Experiments in Sauerkraut

We finally chopped up two batches of sauerkraut on New Year’s Eve. They’ve been sitting on the counter ever since, bubbling away and looking tasty.

In the end, we modified a recipe from a recently gifted cookbook, The Nourished Kitchen, by Jennifer McGruther. I’m always interested to read how long folks recommend letting fermented foods sit. McGruther suggests leaving the kraut for a minimum of six weeks before tasting and confides that she generally lets hers go for about three months.

When lacto-fermenting cauliflower pickles last year, I experienced the disappointment of letting a batch go too far for my taste. The resulting pickles were distinctly fermented and ‘gassy’ tasting with that special zing I associate with overripe or spoiled food.

I’m perplexed. I’ve read so many accounts of lacto-fermented foods bubbling away for weeks or months on end until they taste just right. These same recipes often recommend room temperatures of 65-70 degrees Fahrenheit. Our house is perpetually cold—usually in the 50s, so our pickles and kraut shouldn’t be fermenting extra quickly. The funky fermented taste that I can’t quite love seems to kick in by the end of the first week at the latest.

So what gives? Do I have terrible finicky taste in lacto-fermented foods? Is the funky zingy taste just a stage that I’m never patient enough to see through?

Blissfully unaware of the strict six-week timeline Kelly thought we were following for the sauerkraut, I opened up the airlock jars this week and took a taste. I should stop here and say we made two versions: a straight cabbage kraut a la the cookbook and a colorful kraut fashioned after our friend Tanya’s, but using the same cookbook’s base recipe–we love Tanya’s kraut, but she is out of communication on a foreign beach and unable to weigh in or provide her recipe.

In addition to cabbage, the colorful kraut features a few chopped cloves of garlic, grated ginger, and grated beet.

A week and a half into fermentation, and both krauts are distinctly funky to my palate. There’s no mold growing, and I have no reason to believe anything’s wrong other than my own impatience and/or poor taste.

Fingers crossed I didn’t introduce any bad bacteria by opening the jars. This time, we’ll give the kraut its time and hope that that does the trick.

Spicy SauerKraut Recipe

  • 5 lbs. cabbage, finely chopped
  • 2 tablespoons salt
  • 2 cloves garlic, finely chopped
  • 1 tablespoon beet, coarsely grated
  • 1 teaspoon ginger, grated

Directions

  • Quarter the cabbage, and then chop it very thin.
  • Place cabbage in a large bowl and add salt. Let it sit for five minutes.
  • Massage cabbage with salt for five additional minutes until the cabbage releases its juices (who knew a little salt would suck so much water out of a cabbage? This part was like a mad science experiment that caught us completely by surprise!)
  • Add remaining ingredients (if desired) and mix thoroughly.
  • Fill jar or crock with cabbage mixture, packing it down firmly as you go.
  • Pour any remaining juices from the bowl over the packed cabbage and place a small  jar or other weight on top of the kraut. This will help keep the cabbage from floating to the surface of the liquid. close the lid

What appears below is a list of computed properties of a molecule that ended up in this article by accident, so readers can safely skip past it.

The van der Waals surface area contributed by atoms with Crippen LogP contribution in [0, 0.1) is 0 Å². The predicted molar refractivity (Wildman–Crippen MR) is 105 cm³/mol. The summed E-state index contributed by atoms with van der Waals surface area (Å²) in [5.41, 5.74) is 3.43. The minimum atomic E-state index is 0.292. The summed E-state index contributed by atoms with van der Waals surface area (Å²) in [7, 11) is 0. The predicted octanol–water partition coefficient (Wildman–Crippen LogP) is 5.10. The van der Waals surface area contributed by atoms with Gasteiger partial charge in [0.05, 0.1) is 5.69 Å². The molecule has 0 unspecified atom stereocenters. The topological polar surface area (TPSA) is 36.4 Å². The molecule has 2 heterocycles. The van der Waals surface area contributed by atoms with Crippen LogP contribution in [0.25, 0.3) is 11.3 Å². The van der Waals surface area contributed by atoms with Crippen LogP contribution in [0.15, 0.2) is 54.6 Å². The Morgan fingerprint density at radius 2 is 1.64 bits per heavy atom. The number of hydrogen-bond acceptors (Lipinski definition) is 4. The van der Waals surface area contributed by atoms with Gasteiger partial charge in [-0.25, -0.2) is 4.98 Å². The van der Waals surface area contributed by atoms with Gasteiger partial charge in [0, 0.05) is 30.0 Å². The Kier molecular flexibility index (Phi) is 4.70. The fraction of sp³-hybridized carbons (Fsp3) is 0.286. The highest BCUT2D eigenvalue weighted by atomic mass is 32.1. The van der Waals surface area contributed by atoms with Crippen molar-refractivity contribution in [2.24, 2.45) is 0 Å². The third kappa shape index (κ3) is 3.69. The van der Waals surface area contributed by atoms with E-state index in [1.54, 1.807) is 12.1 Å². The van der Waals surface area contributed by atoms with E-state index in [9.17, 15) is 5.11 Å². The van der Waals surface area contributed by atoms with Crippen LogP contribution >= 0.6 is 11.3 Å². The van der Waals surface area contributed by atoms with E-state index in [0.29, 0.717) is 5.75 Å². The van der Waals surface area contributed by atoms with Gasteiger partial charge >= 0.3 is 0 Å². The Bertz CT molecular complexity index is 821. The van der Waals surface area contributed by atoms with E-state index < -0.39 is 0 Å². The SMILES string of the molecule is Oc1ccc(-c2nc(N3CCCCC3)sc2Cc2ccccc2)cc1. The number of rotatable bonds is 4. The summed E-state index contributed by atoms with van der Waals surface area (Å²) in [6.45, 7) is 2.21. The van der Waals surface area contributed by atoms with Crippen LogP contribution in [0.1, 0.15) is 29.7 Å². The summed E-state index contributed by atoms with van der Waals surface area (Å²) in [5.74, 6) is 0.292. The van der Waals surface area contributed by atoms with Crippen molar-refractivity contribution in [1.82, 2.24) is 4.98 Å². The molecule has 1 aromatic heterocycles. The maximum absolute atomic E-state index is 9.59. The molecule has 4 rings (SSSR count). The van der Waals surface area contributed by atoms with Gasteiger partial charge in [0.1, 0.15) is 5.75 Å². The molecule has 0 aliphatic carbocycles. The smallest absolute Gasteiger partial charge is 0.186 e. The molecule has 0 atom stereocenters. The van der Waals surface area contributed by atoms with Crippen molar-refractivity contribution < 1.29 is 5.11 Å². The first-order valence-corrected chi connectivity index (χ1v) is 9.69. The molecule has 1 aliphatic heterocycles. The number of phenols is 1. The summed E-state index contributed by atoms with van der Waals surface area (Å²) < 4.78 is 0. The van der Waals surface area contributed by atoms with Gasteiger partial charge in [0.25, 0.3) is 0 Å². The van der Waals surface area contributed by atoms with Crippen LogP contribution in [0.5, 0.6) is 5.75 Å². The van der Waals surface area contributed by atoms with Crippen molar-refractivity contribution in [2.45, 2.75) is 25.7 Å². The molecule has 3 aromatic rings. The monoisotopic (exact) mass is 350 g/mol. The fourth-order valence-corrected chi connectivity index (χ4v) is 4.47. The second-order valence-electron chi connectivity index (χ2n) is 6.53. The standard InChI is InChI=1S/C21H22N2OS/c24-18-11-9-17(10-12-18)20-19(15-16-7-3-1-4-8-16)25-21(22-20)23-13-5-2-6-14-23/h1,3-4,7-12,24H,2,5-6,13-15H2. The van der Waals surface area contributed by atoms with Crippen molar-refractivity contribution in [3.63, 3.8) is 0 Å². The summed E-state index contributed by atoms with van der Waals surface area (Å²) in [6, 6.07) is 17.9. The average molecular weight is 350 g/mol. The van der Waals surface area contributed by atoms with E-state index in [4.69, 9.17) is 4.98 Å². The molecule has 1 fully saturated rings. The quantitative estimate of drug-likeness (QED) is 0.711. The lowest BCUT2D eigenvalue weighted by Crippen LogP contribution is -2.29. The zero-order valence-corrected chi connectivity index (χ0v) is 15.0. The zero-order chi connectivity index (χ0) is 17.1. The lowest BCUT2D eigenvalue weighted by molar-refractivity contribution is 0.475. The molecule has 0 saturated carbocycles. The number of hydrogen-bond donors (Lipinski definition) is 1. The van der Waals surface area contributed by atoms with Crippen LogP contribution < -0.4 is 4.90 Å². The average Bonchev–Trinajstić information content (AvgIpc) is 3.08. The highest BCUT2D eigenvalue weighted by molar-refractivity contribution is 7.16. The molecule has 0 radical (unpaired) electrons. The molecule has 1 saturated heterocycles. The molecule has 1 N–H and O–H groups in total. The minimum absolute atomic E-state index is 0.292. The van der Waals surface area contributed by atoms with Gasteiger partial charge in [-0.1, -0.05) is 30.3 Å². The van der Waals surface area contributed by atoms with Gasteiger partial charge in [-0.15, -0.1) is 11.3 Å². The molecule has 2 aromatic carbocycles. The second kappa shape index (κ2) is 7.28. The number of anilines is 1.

• Let sit for six weeks before tasting (or, if you’re like me, taste it a week in and see what’s really going on in there!)
  • Enjoy!

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Look how much the cabbage shrinks after being kneaded with the salt!

Look how much the cabbage shrinks after being kneaded with the salt!

A canning funnel comes in handy when filling the jar with shredded cabbage.

A canning funnel comes in handy when filling the jar with shredded cabbage.

The cabbage supplies all its own water. Wow!

The cabbage supplies all its own water. Wow!

We used a small jar as a weight to keep the cabbage from floating to the surface of the liquid.

We used a small jar as a weight to keep the cabbage from floating to the surface of the liquid.

The airlock lid will let the cabbage gases escape, but keep bacteria from getting into the jar over the course of the fermentation.

The airlock lid will let the cabbage gases escape, but keep bacteria from getting into the jar over the course of the fermentation.

Here's to colorful, spicy kraut!

Here’s to colorful, spicy kraut!

5 Responses to Experiments in Sauerkraut

  1. That looks so good! It looks like no sauerkraut for us this year, as the cold weather has ruined the cabbage before it could head up. Oh well. Next years will taste even better now. 🙂

  2. From Donna at Cultured Food.com:

    I have had people get mad at me when I tell them to ferment their kraut for only 6 to 7 days, or when I explain to them that using a starter culture will keep the levels of bacteria at a higher level longer than not using a culture.

    Try it– maybe you’ll like it! Also– I’ve had funky ferments that got better after being in my fridge for a while. So don’t give up on them. Like, weeks or even months.

    • Thanks, Pia! We’ll keep experimenting. Thanks also for pointing me toward this website. Is it Donna at Cultured Food Life? Looks like a great resource.

      The current batch of kraut is almost three weeks in, and Kelly is attached to following the six week directions for this round, but I’m all for doing a shorter ferment next time and/or refrigerating funky results.

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